If you are ever asked to organize a conference session do not hesitate, accept immediately and jump right in. When John Swan, EDPS General Chair, asked me to organize a day I hesitated. Fortunately he is not one to take no for an answer. It was an unforgettable experience on many levels and I hope to be involved with EDPS again next year. Yes it was that good.
First the location, Monetery is absolutely the best place for a conference. The hotel was right on the beach with the most amazing views. The weather was excellent, the hotel food was excellent, it was one of the most relaxing and informative weekends I have had in a long time. I have always pushed for more convenient conference locations to get the highest attendance but I was wrong. Quality over quantity, location, location, location and Monterey is a great place.
Picking the topic and presenters for a conference should probably be a stressful thing but it was what I enjoyed the most. FinFET was the most written about subject and top trending search term on SemiWiki in 2012 so that was easy. The presenters were people I know and respect so that was also easy. Organizing and coordinating the day took much more time than I had imagined but it was well worth the effort.
Here’s how the day played out:
I did a quick 15 minute keynote to set the day up with my FinFET experiences and SemiWiki analytics. My good friend Tom Dillinger finished the keynote with a Primer on FinFETswhich was a perfect set-up for the rest of the day. Tom has been a great technical back-up on FinFETs including the FinFET Wikion SemiWiki. Tom is also a great speaker, the author of VSLI Engineering circa 1987, and an expert in this field.
After the break Tom did his presentation on FinFET parasitics, which as it turns out, is one of the biggest challenges facing FinFET designers today and tomorrow. Thank you Tom, you hit this one out of the park.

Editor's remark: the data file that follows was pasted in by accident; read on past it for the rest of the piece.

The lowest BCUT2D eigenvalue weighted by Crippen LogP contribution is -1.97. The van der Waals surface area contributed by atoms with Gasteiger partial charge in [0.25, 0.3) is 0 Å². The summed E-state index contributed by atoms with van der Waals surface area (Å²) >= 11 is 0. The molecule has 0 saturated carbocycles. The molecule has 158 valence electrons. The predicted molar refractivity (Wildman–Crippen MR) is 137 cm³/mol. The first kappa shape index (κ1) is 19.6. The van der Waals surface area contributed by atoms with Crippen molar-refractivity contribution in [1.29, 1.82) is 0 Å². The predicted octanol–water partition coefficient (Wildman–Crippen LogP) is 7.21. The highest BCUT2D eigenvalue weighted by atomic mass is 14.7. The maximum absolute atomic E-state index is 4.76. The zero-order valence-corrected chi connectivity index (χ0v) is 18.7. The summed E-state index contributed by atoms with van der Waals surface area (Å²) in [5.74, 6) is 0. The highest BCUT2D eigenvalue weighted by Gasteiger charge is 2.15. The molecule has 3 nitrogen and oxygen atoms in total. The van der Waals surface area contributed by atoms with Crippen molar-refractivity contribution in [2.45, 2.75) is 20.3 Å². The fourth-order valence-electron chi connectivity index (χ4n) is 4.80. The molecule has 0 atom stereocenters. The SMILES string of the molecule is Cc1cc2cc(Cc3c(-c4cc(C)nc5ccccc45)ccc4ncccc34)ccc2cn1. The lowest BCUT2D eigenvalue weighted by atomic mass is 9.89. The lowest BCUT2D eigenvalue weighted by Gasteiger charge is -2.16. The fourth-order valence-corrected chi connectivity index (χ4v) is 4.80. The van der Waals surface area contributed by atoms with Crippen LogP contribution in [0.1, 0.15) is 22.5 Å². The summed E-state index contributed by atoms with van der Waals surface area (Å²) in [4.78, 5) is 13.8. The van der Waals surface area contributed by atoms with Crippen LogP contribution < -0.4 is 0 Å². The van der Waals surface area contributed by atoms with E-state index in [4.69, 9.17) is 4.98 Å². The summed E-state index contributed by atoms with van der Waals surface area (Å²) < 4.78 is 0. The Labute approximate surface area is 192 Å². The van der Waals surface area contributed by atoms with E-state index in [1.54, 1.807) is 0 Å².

Next up was Rob Aitken. I first met Rob at Artisan many years ago and he is now an R&D Fellow at ARM. Rob presented FinFET SoC Design Challenges which included a Silicon Device Roadmap down to .35nm which may not have any actual silicon content. What!?!?!?!?!
Next up was Raymond Leung. I first met Raymond when he was VP of Engineering at Virage Logic. We met up again when he was VP of Memory Development at UMC and now he is VP of Engineering at Synopsys. Raymond presented on FinFETs and SRAM Design. Since SRAMs are the pipe cleaners for new semiconductor processes and Synopsys is the top SRAM provider, Raymond has seen the most 16/14nm silicon thus far. He presented FinFET design challenges in great detail and who would know better than Raymond.
Tom Quan finished the session with FinFET Design Ecosystem Challenges and Solutions. Tom is a great presenter and clearly distinguishes between marketing and silicon correlated data. According to Tom the value proposition of FinFETs versus Planar at 20nm is up to 20% performance at the same power consumption, 35% savings in power at the same speed, and 1.1X density. Those my friends are great numbers!
As I mentioned before, FinFETs are the most interesting technology we will see this decade so it was a day well spent. My wife and I stayed on an extra day to enjoy Monterey, which was where we spent our second wedding anniversary many years ago.
Please post your EDPS 2013 Monterey questions, comments, and trip reports HERE!
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